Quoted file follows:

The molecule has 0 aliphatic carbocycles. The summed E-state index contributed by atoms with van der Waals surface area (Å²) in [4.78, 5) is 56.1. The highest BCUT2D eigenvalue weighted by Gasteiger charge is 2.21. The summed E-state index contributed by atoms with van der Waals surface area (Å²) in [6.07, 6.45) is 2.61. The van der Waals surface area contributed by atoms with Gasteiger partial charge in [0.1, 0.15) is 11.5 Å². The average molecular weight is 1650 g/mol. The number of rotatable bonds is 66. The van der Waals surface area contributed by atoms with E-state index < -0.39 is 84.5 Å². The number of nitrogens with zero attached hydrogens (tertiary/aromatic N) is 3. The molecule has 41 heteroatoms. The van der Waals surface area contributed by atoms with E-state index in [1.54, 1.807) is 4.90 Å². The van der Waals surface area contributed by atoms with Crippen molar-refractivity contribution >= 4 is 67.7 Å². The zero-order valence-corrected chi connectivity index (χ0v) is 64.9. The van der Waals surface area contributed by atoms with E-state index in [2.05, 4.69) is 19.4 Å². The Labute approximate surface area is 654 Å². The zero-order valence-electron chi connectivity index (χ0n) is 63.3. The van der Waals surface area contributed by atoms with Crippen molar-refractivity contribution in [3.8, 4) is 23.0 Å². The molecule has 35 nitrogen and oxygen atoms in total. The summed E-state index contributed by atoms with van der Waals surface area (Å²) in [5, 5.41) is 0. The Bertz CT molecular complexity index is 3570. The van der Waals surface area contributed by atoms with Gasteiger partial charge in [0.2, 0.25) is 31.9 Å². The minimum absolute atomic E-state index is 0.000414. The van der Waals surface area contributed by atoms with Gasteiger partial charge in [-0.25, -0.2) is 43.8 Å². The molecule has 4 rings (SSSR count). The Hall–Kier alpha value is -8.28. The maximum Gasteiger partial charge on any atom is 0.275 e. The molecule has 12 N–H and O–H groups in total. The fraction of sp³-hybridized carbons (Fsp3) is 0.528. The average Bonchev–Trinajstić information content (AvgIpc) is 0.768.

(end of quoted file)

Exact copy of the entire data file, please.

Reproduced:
The molecule has 0 aliphatic carbocycles. The summed E-state index contributed by atoms with van der Waals surface area (Å²) in [4.78, 5) is 56.1. The highest BCUT2D eigenvalue weighted by Gasteiger charge is 2.21. The summed E-state index contributed by atoms with van der Waals surface area (Å²) in [6.07, 6.45) is 2.61. The van der Waals surface area contributed by atoms with Gasteiger partial charge in [0.1, 0.15) is 11.5 Å². The average molecular weight is 1650 g/mol. The number of rotatable bonds is 66. The van der Waals surface area contributed by atoms with E-state index < -0.39 is 84.5 Å². The number of nitrogens with zero attached hydrogens (tertiary/aromatic N) is 3. The molecule has 41 heteroatoms. The van der Waals surface area contributed by atoms with E-state index in [1.54, 1.807) is 4.90 Å². The van der Waals surface area contributed by atoms with Crippen molar-refractivity contribution >= 4 is 67.7 Å². The zero-order valence-corrected chi connectivity index (χ0v) is 64.9. The van der Waals surface area contributed by atoms with E-state index in [2.05, 4.69) is 19.4 Å². The Labute approximate surface area is 654 Å². The zero-order valence-electron chi connectivity index (χ0n) is 63.3. The van der Waals surface area contributed by atoms with Crippen molar-refractivity contribution in [3.8, 4) is 23.0 Å². The molecule has 35 nitrogen and oxygen atoms in total. The summed E-state index contributed by atoms with van der Waals surface area (Å²) in [5, 5.41) is 0. The Bertz CT molecular complexity index is 3570. The van der Waals surface area contributed by atoms with Gasteiger partial charge in [0.2, 0.25) is 31.9 Å². The minimum absolute atomic E-state index is 0.000414. The van der Waals surface area contributed by atoms with Gasteiger partial charge in [-0.25, -0.2) is 43.8 Å². The molecule has 4 rings (SSSR count). The Hall–Kier alpha value is -8.28. The maximum Gasteiger partial charge on any atom is 0.275 e. The molecule has 12 N–H and O–H groups in total. The fraction of sp³-hybridized carbons (Fsp3) is 0.528. The average Bonchev–Trinajstić information content (AvgIpc) is 0.768.